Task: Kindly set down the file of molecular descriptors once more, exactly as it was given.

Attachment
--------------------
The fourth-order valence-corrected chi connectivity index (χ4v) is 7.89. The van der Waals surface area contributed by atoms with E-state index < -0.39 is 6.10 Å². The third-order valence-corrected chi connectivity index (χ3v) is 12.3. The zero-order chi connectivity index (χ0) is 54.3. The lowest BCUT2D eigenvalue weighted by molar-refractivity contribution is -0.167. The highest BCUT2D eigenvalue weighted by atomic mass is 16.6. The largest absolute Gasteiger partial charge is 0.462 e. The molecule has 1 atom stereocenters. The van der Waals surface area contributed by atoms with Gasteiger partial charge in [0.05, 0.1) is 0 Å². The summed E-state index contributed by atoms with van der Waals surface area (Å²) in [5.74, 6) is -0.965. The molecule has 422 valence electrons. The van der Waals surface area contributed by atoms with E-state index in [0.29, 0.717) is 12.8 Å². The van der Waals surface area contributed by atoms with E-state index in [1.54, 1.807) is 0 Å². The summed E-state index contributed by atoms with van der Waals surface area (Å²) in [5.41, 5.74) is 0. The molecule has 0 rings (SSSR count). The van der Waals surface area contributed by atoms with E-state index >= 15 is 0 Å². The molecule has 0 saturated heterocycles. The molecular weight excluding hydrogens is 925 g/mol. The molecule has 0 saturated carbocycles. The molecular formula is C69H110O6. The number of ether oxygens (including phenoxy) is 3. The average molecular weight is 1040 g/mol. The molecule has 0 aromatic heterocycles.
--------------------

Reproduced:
The fourth-order valence-corrected chi connectivity index (χ4v) is 7.89. The van der Waals surface area contributed by atoms with E-state index < -0.39 is 6.10 Å². The third-order valence-corrected chi connectivity index (χ3v) is 12.3. The zero-order chi connectivity index (χ0) is 54.3. The lowest BCUT2D eigenvalue weighted by molar-refractivity contribution is -0.167. The highest BCUT2D eigenvalue weighted by atomic mass is 16.6. The largest absolute Gasteiger partial charge is 0.462 e. The molecule has 1 atom stereocenters. The van der Waals surface area contributed by atoms with Gasteiger partial charge in [0.05, 0.1) is 0 Å². The summed E-state index contributed by atoms with van der Waals surface area (Å²) in [5.74, 6) is -0.965. The molecule has 422 valence electrons. The van der Waals surface area contributed by atoms with E-state index in [0.29, 0.717) is 12.8 Å². The van der Waals surface area contributed by atoms with E-state index in [1.54, 1.807) is 0 Å². The summed E-state index contributed by atoms with van der Waals surface area (Å²) in [5.41, 5.74) is 0. The molecule has 0 rings (SSSR count). The van der Waals surface area contributed by atoms with E-state index >= 15 is 0 Å². The molecule has 0 saturated heterocycles. The molecular weight excluding hydrogens is 925 g/mol. The molecule has 0 saturated carbocycles. The molecular formula is C69H110O6. The number of ether oxygens (including phenoxy) is 3. The average molecular weight is 1040 g/mol. The molecule has 0 aromatic heterocycles.